Israel and USA share disdain for literacy in English

Bruce Deitrick Price is a novelist, artist, poet, and education reformer. His new novel is Frankie, inspired by advances in AI and robots. Frankie is a harmless robot that unintentionally turns the state of New Jersey upside down. Visit


Why would a country undermine phonics?

One of the most startling queries I ever received came from a teacher in Israel. Here is the entire communication:

I watched some of your youtube videos with thirst and feel the frustration that I feel when I tutor private elementary students, who come without any clue as to how to read English, as if for 5-6 years all they had done was filling workbooks and learning word lists. Older students keep telling me their teachers insist on guessing from texts and looking for clues when words are unknown, and they fear to use a dictionary as the time allotted in tests is short. Within the framework of my lessons I work to change this situation. I would appreciate it if you could recommend to me any good source book for teaching phonics from the very beginning. I appreciate your attention.

This is a shocking communication. The teacher, who seemed to me totally sincere, reveals that Israel national policy is anti-phonics. Predictably, their schools will get bad results; and the teacher indicates that such is the usual outcome. But why?

My first reaction was excitement: wow, I and this teacher can save Israel from its bad experts. Then I sobered up. Israel could not be so naïve as to accidentally choose the worst method. I had to look deeper, as in a police investigation when the prime suspect has a perfect alibi and you have to find the next most logical suspect.

After a few days of wrestling with this bizarre situation, I constructed the only theory that felt at all credible. The elders, the most powerful rabbis, would certainly not want Hebrew to be the second language in the land where Hebrew was invented. That’s understandable. And consider that most of the biggest, most successful companies around the world use English because it’s the world’s most popular language. You can safely predict that the great majority of fancy innovative websites will be in English. Millions of them. So kids will be endlessly bombarded by English. Students will be irresistibly enticed away from giving their full attention to Hebrew. If you were the elders, what would you do?

I don’t think the teacher had ever realized the heavy political complexities. When I tried to suggest them, the teacher was startled and, a few days later, disappeared from my in-box.

Meanwhile, let’s consider the extraordinary parallel between what Israel did with students and what the US did with students. In both cases, they did what would get inferior results. They endorsed a bogus method. That’s what the United States did in 1931 when phonics was exiled.

The teacher testified to the dismal results gained in Israel. Anyone familiar with American K-12 knows we have tens of millions of functional illiterates; and reaching high school without being able to read is a common phenomenon.

Both these rich and clever countries had embraced the same solution to the same problem they saw: too much literacy.

In Israel, the problem was too much English literacy. In America the problem was too much literacy in general. The same basic problem. And the authorities adopted the same basic methods to slow things down. For simplicity’s sake, let’s call this method by any of its aliases: whole word, sight-words, whole language, three queuing system, balanced literacy, and all the other jargon perpetrated in the public schools.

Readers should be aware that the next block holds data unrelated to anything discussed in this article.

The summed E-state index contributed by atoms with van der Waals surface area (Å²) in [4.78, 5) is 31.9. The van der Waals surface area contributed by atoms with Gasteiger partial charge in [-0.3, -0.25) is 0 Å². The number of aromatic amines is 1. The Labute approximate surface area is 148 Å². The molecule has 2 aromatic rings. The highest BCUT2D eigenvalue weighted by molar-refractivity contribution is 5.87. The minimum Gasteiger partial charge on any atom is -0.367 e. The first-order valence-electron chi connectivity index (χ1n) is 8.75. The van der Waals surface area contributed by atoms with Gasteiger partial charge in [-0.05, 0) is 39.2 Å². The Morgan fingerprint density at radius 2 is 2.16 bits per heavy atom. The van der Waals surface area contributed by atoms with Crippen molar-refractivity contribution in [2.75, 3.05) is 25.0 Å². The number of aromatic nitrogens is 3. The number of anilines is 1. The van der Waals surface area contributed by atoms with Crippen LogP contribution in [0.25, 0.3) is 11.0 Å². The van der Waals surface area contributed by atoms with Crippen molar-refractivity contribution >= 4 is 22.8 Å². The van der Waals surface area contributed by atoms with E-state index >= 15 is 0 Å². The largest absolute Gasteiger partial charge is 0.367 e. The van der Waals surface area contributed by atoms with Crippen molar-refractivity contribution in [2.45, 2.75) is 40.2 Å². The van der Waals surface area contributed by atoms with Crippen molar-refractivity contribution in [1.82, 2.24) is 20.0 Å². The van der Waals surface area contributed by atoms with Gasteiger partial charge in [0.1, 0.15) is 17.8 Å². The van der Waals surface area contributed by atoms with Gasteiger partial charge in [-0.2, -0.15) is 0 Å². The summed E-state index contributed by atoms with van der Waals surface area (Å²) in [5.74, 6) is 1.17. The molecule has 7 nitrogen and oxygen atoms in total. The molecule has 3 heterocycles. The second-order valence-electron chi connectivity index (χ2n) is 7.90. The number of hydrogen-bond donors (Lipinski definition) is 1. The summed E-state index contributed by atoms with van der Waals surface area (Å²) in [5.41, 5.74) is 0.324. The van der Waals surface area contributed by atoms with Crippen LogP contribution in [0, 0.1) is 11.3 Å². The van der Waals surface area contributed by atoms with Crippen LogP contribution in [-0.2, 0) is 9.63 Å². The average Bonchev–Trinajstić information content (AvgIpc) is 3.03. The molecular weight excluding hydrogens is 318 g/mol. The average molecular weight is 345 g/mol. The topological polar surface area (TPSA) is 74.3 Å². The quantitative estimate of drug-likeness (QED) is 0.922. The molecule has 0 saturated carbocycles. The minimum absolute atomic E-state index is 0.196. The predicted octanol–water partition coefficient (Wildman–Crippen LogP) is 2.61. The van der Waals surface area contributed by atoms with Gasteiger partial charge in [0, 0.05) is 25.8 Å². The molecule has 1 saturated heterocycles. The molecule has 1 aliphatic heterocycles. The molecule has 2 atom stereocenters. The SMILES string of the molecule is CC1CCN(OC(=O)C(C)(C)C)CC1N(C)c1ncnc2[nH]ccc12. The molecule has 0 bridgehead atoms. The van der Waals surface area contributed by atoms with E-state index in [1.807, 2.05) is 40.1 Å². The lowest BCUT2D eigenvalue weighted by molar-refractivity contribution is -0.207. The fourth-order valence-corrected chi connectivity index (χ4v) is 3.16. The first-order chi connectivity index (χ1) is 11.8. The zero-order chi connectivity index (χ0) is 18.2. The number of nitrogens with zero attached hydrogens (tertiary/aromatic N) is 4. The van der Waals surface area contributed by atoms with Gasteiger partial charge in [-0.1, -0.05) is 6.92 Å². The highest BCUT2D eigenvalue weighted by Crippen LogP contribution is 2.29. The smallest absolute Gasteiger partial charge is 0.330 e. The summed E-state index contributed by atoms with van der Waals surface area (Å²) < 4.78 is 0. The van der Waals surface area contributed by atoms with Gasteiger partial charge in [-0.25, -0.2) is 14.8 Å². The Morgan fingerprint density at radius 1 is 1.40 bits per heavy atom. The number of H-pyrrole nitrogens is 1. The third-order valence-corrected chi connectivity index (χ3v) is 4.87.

The teacher’s email mentions all the identifying marks of whole language, sight-words, etc. Students are required to memorize word lists. They are told to finds clues and to guess.

Emily Hanford, with her work on the Science of Reading, has opened up the debate. Everything that Rudolf Flesch explained in 1955 (Why Johnny Can’t Read) has turned out to be the truth that teachers need to hear. For example, English is a vast language. Memorizing it one word at a time is purest folly.

Even the smarter students can rarely master more than 1000 sight-words. The ordinary kids are completely stymied well below that mark. It’s a nightmare. You have to ask yourself what kind of people run our school system? Well, they’re very practical people pursuing the wrong goals. Essentially, they are focused on social engineering goals.

The quick way to become literate in English is to learn the alphabet and then the sounds represented by the letters. Typically, students learn to read in the first grade

The big question is why would anyone go away from the proven method? 

Apparently, this happens because the Education Establishment has social and psychological goals, or national goals. Arguably, the Israelis wanted to protect the primacy of Hebrew in that country. Arguably, the American educators wanted to protect their vision of creating a more socialist society as envisioned by John Dewey.

A common sense person knows there is nothing more important than reading. But ideologues always think they have more important goals.

ADDENDUM: it should be noted that Canada has pursued similar policies. A reform group in Italy, much to my surprise, contacted me for advice on fighting sight-words. South Africa, at one point, also used this bogus method.

Video produced by Bruce Deitrick Price


Bruce Deitrick Price is a novelist, artist, poet, and education reformer. His new novel is Frankie, inspired by advances in AI and robots. Frankie is a harmless robot that unintentionally turns the state of New Jersey upside down. Visit

Bruce Deitrick Price






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